Their story may be the strangest one you'll hear out of Guantanamo Bay, Cuba.
Even after being cleared of any wrongdoing, five innocent men were kept captive at the detention center at Guantanamo. Today, these men who started out in China and ended up in Cuba are now free and in the Eastern European country of Albania, the only country that would take them. They spoke to the ABC News Law & Justice Unit in their first American interview.
'In The Wrong Place at the Wrong Time'
Many of Guantanamo's prisoners proclaim they're innocent. What's different about these men, Muslims from China's Uighur minority, is that even American authorities said they were innocent, referring to them as "no longer enemy combatants" or "NLEC." Nevertheless, they remained imprisoned more than a year after their names were cleared -- after the U.S. government determined they did nothing wrong and posed no terrorist threat to America or Americans.
Why were they kept at Guantanamo so long after they were deemed innocent? Simply put, no country -- including the United States -- would accept them. They couldn't go back to China because they believed, as did the American government, that as Uighur Muslims they faced persecution by the Chinese government. With nowhere else to turn, they were taken in by Albania, a country with a Muslim majority.
Even as they struggle to find a place to call home, they are working to move past the ordeal of incarceration.
"We were isolated from the rest of the world," said Abu Bakkir Qassim, speaking through a translator.
Speaking for the group, he told ABC News: "We spent a pointless four-and-a-half years in Guantanamo."
In December 2005, a U.S. federal judge said of the men's detainment, "This indefinite imprisonment at Guantanamo Bay is unlawful."
Michael Sternell, a lawyer who represents three of the men on behalf of law firm Kramer, Levin, Naftalis and Frankel told ABC News, "These men have suffered more than anyone should ever have to in a lifetime in just the last four-and-a-half years. They were detained simply because they were in the wrong place at the wrong time."
Q&A: Life at Guantanamo and Beyond
Weeks after their release from Guantanamo, the Uighur men were just sitting down to lunch when they told the ABC News Law & Justice Unit about their experience.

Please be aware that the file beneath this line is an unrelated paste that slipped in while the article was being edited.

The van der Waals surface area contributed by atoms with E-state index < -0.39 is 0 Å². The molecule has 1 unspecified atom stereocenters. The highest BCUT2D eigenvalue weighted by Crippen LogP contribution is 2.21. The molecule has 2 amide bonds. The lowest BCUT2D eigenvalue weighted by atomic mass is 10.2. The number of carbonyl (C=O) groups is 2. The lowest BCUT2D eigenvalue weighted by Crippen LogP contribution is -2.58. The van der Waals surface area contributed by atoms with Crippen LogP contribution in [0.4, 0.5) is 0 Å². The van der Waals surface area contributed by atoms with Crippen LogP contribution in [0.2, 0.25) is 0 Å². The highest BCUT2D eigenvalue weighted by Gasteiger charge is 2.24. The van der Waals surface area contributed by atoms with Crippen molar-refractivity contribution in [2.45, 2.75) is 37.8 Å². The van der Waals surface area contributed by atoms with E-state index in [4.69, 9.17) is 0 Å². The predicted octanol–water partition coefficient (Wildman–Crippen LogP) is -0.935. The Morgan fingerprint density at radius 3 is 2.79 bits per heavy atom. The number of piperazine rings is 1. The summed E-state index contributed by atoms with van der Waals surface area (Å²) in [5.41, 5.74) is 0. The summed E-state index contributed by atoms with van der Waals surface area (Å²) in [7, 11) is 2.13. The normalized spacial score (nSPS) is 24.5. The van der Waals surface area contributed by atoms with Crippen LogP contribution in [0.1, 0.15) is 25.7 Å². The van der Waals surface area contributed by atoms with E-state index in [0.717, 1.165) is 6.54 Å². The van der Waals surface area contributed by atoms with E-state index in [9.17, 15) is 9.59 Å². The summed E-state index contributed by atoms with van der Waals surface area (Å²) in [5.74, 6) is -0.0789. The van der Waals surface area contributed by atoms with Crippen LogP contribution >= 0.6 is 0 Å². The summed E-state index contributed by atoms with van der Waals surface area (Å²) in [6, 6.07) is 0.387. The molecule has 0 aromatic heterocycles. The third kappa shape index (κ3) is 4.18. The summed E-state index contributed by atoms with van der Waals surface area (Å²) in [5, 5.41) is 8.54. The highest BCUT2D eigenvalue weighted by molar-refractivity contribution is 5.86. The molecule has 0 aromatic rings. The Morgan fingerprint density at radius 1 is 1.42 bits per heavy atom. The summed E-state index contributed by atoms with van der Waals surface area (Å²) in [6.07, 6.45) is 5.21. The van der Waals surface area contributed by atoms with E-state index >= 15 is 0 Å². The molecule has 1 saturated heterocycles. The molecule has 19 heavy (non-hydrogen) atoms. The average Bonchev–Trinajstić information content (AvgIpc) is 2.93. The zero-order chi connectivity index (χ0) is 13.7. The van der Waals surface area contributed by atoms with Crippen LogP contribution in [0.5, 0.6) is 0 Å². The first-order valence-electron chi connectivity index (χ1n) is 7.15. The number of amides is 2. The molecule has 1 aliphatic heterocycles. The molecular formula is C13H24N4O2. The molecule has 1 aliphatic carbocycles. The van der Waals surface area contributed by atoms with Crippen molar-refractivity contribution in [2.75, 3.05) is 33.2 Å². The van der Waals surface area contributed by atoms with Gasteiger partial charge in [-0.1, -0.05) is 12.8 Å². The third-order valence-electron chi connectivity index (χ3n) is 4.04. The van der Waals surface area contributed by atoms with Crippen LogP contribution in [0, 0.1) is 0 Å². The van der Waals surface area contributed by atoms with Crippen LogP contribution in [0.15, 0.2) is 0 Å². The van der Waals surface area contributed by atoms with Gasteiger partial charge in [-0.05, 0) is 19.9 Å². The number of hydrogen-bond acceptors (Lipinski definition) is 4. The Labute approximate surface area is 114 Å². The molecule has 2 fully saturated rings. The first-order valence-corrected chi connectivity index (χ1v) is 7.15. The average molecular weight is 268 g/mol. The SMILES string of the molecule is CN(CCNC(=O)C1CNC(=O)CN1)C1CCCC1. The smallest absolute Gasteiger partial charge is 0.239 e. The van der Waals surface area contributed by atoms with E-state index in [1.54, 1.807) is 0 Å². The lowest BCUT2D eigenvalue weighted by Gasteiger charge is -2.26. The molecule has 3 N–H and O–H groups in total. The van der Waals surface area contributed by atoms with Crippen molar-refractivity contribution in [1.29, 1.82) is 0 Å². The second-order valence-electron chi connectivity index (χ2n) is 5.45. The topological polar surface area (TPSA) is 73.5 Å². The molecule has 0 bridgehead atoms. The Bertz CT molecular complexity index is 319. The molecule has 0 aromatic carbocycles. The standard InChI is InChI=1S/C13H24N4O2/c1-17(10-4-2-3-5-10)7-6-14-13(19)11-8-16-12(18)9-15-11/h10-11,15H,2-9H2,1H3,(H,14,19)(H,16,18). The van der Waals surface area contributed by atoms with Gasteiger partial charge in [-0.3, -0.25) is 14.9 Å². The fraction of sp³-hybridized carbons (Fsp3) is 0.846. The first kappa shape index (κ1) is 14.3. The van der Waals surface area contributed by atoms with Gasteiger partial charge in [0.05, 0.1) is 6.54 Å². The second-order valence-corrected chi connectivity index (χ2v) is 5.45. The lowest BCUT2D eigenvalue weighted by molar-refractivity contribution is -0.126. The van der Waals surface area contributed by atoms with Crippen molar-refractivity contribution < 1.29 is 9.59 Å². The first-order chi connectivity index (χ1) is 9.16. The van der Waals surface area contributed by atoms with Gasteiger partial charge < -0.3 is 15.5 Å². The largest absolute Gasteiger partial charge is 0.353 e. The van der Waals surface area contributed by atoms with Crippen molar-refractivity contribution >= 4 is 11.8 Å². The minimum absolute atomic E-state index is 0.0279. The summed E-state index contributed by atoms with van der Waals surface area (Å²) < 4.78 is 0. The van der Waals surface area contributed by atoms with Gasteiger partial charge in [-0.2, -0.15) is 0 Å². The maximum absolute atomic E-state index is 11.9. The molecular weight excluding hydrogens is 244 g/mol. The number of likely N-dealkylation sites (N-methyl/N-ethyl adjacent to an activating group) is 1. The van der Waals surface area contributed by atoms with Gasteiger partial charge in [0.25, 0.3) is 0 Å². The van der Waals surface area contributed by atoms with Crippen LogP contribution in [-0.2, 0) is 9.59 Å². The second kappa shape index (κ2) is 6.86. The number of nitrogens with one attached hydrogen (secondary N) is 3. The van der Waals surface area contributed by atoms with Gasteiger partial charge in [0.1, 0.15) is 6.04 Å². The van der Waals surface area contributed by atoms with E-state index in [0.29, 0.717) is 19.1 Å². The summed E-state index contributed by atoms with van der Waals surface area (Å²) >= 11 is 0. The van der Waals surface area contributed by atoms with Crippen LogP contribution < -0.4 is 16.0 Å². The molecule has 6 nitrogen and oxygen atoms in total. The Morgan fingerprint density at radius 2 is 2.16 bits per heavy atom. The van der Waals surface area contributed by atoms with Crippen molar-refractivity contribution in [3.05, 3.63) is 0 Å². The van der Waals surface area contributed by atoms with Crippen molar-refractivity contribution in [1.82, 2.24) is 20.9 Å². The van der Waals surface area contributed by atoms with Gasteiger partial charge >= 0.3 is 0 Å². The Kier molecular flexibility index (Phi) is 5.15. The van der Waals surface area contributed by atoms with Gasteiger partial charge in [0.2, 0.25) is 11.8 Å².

The following is a transcript of the conversation with Qassim, who spoke through a translator on behalf of the entire group.
Q: What was Guantanamo like?
A: Guantanamo is like a hell where there is no justice or respect for human dignity. Our life there was very, very miserable, especially the last one year after being told that we are innocent and still living behind wired walls. We feel confused, frustrated and tired. I would call the worst period of time of my four years incarceration in Guantanamo.
The saddest part of the whole thing is that after being cleared, no longer enemy combatants, or innocent. Being innocent people, we were told that we have no rights but shelter, food, water and a place to pray. Given that, that place is not the normal, usual prison. So I would say that it is a hell.
Q: Did anyone ever tell them why they were there or did any of the guards there express guilt about them being there?
A: They didn't tell us why we were at Guantanamo, but the only thing they kept telling us, the U.S. government, the interrogators, the guards, understand our situation and they know that we shouldn't be there. In the meantime, they keep telling us that we will not be sent back to China and the U.S. government is looking for a third country to settle.
Q: So there was some sympathy, you think? Some guilt expressed?
A: No, I don't think so. Sympathy or regret never was expressed by anyone from the guards.
Q: After being cleared as non-enemy combatants, were they allowed to contact their families or use the telephone?
A: No. Only one exception. One of the five men were able to speak to a sister who lives in Sweden.
Q: What was your interaction like with their fellow prisoners? What did they think of each other?
A: If you're in a cage, or in those camps, camp one, camp three, you're allowed to speak to your neighbor, cellmate. But if you're outside, on the playground, you're not supposed to talk. So the interaction with the other inmates is very, very limited.
Q: Was there a hardest day, a moment when you'd most lost hope?
A: After we were handed over to American authorities in Kandahar. We thought it was good, Americans uphold people's rights and protect them. When we realized where we were going -- to Guantanamo -- that was the hardest moment.
Q: Last week, the U.N. came out with a report saying that Guantanamo should be shut down. What do you think?
A: In my view, as someone who spent four-and-a-half years in prison in Guantanamo, I believe the United States should charge the men who are in Guantanamo or release them, so I don't believe this prison could be kept as it is today.
Q: So it shouldn't be shut down or it should be shut down?
A: My honest answer would be yes, of course.
Q: How long has it been since you've seen your families?
A: Most of us left in 1999. [By] last summer, when our American lawyers get involved in our case, our family members pretty much thought that we evaporated from the face of the earth.
It is very difficult. We are alive but not being able to talk to our loved ones and let them know that we are thinking about them and missing them, caring about them, telling them that everything is going to be all right. Some of us have kids [at] home, whom we haven't seen yet. I even have two children, a daughter and a son, that were born after I left China. My wife was pregnant when I left my homeland.